Increased self-awareness also can lead to increased self-criticism. Many adolescents are very rough on themselves, particularly about their appearance, during this time. It’s essential to keep a good dialogue going about these issues to keep problems from arising.

By late adolescence, young adults start getting a handle on their emotions. They have a stronger sense of self than ever before and will be more likely to explore different areas of their identity. Because emotions are so chaotic during this time, adolescent psychology examines how to navigate teens and their emotional development.


Social Development

Social development is closely tied to emotional development, so you’ll see many of the characteristics of the two side by side. The dynamic changes occurring make way for adolescents to develop interpersonal connections, particularly the peer relationships that seem to supersede family ties during these years.

As teens explore their identity, they’ll dig through the context of their relationships. This is a time where adolescents will consider their sexual orientation and gender identity. The psychological changes they experience give them the clarity to see these issues in ways that some teens don’t think about before puberty.

During this time, teens are also learning what it means to juggle multiple friendships and relationships. These lessons come on a much larger scale than ever before because their peer groups are more extensive, thanks to social media and other technological developments. It forces them to develop their social skills quickly as they navigate interactions with different teachers, parents, coaches, peers, etc.


Moral Development

Adolescence is also when teens develop their sense of morality. As they mature, they go from a world with fixed rules and expectations to one where they are creating their own rules and working with more flexible ones in the settings they frequent.

Some of the risk-taking behaviors you might see in adolescence come from when a teen’s morals are challenged. They’ll often pick the thing that’s morally right to them, even when it’s at odds with familial beliefs or even the law. There can be many moral shifts that occur throughout the teenage years, so don’t be surprised to see some shifting ideals.


Identity Development

Throughout adolescent development, teens encounter their egos in a significant way for the first time. The effects of this adolescent egocentrism wane as young people go from early adolescence to late adolescence. 

Three features characterize it:

  1. Self-absorption: Sometimes, teens are annoyingly self-involved. Many parents fret that the behavior will continue into adulthood, but such is often not the case.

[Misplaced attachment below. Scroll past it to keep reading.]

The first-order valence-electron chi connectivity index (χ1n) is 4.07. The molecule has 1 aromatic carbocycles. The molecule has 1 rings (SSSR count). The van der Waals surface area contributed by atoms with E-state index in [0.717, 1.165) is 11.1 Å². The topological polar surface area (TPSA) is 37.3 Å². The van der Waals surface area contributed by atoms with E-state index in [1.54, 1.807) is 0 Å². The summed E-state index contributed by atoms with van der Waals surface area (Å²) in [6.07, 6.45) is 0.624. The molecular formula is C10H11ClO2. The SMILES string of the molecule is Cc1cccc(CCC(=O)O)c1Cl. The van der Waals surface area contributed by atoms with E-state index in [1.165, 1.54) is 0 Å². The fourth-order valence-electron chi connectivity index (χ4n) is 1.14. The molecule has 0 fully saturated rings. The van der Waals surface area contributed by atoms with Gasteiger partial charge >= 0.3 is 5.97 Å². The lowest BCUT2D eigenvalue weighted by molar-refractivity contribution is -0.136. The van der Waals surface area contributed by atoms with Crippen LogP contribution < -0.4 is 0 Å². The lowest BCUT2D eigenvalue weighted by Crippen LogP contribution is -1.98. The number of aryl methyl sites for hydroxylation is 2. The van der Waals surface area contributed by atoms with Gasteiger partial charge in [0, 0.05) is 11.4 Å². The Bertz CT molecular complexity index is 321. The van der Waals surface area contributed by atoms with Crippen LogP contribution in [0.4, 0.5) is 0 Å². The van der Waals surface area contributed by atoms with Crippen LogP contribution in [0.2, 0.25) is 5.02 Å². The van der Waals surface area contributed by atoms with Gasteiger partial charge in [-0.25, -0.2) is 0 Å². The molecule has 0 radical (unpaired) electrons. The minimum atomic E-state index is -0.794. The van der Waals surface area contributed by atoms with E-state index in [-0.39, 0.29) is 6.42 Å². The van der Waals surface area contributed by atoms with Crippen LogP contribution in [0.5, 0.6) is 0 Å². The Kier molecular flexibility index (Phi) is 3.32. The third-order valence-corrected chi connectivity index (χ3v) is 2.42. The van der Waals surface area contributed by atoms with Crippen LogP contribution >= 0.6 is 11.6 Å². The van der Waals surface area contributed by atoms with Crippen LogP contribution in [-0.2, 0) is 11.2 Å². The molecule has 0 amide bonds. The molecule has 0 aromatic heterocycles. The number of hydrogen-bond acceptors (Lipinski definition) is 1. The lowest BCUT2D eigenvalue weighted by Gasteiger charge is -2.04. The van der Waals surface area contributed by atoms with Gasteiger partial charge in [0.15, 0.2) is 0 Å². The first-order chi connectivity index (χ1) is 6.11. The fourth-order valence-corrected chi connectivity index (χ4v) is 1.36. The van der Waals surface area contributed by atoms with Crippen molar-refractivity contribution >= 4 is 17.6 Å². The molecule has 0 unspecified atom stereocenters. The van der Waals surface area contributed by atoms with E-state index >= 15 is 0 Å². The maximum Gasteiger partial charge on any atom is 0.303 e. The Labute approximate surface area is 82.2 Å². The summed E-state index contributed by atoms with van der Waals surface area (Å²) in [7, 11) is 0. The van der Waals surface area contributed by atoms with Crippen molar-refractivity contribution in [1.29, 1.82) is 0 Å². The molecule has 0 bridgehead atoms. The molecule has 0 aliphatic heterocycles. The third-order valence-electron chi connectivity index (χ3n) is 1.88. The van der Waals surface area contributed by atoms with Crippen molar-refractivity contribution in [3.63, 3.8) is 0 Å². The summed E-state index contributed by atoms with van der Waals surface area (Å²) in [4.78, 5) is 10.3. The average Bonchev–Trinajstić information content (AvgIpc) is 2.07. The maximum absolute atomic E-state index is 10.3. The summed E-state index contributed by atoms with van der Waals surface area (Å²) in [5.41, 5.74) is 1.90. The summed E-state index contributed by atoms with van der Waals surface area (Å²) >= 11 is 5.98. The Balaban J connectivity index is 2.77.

2. Personal fable: Teens see themselves as unique. They’re looking to fit in somewhere to meet social and emotional needs. However, they feel that their experiences are in no way like that of others.
  3. Imaginary audience: Teens tend to think that people pay more attention and think more about what they’re doing than is the case.


Parents, teachers, and other trusted adults can help guide teens through the changes of adolescence.

When you look at the big picture, adolescents are juggling quite a bit. They’re trying to navigate their physical development, mental health, and so much more. They can use guidance, though they may be reluctant to ask for it as they travel the space between childhood and adulthood.

Adolescent psychology is an excellent subject for parents of teens to get informed on because it deals with the issues that can impact adolescents as they move on into adulthood. Some of the significant issues teens face are asserting independence, exploring sexuality, drug use, and navigating peer relationships.

Many teens can also benefit from seeing an adolescent psychologist themselves. Adolescent psychologists can help them work through these complicated issues without the fear of backlash from a parent or guardian. They can learn positive ways to deal with their problems from an unbiased party.



Adolescence is a time for teens to learn what it truly means to be independent. One of the goals of the teenage years is for teens to learn the skills to become autonomous.

Becoming autonomous means they must:

  • Explore the different areas of their identity and develop a strong sense of self
  • Increase their awareness of themselves and how their thoughts and behaviors impact others
  • Set and reach goals they set

It may seem like parents should step back to help teens achieve independence. Indeed, they need to allow adolescents to make choices and experience consequences. That said, teens also need a lot of love and support from those closest to them.